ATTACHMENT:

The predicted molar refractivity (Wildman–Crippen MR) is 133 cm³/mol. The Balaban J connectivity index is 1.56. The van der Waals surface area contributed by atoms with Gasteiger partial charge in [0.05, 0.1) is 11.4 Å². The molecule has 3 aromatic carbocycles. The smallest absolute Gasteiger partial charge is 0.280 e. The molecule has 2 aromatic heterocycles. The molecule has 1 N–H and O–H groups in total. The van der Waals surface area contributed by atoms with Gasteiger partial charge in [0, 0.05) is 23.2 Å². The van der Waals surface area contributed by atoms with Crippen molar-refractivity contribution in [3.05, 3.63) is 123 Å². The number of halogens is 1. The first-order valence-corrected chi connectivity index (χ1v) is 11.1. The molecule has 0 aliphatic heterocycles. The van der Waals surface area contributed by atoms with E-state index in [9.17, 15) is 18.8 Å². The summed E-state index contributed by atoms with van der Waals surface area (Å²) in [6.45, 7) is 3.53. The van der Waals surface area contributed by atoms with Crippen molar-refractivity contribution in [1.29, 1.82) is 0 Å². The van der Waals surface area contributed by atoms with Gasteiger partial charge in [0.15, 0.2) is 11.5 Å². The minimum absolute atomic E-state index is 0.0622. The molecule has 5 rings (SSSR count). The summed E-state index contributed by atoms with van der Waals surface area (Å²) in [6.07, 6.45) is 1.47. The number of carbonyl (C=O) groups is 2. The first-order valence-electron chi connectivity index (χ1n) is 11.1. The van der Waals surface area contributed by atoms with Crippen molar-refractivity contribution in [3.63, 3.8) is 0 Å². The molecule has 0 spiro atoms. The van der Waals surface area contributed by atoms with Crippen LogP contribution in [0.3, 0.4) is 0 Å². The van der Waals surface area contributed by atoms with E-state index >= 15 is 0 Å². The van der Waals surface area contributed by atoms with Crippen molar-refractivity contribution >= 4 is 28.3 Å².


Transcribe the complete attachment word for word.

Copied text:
The predicted molar refractivity (Wildman–Crippen MR) is 133 cm³/mol. The Balaban J connectivity index is 1.56. The van der Waals surface area contributed by atoms with Gasteiger partial charge in [0.05, 0.1) is 11.4 Å². The molecule has 3 aromatic carbocycles. The smallest absolute Gasteiger partial charge is 0.280 e. The molecule has 2 aromatic heterocycles. The molecule has 1 N–H and O–H groups in total. The van der Waals surface area contributed by atoms with Gasteiger partial charge in [0, 0.05) is 23.2 Å². The van der Waals surface area contributed by atoms with Crippen molar-refractivity contribution in [3.05, 3.63) is 123 Å². The number of halogens is 1. The first-order valence-corrected chi connectivity index (χ1v) is 11.1. The molecule has 0 aliphatic heterocycles. The van der Waals surface area contributed by atoms with E-state index in [9.17, 15) is 18.8 Å². The summed E-state index contributed by atoms with van der Waals surface area (Å²) in [6.45, 7) is 3.53. The van der Waals surface area contributed by atoms with Crippen molar-refractivity contribution in [1.29, 1.82) is 0 Å². The van der Waals surface area contributed by atoms with Gasteiger partial charge in [0.15, 0.2) is 11.5 Å². The minimum absolute atomic E-state index is 0.0622. The molecule has 5 rings (SSSR count). The summed E-state index contributed by atoms with van der Waals surface area (Å²) in [6.07, 6.45) is 1.47. The number of carbonyl (C=O) groups is 2. The first-order valence-electron chi connectivity index (χ1n) is 11.1. The van der Waals surface area contributed by atoms with Crippen molar-refractivity contribution in [3.63, 3.8) is 0 Å². The molecule has 0 spiro atoms. The van der Waals surface area contributed by atoms with Crippen LogP contribution in [0.3, 0.4) is 0 Å². The van der Waals surface area contributed by atoms with E-state index >= 15 is 0 Å². The van der Waals surface area contributed by atoms with Crippen molar-refractivity contribution >= 4 is 28.3 Å².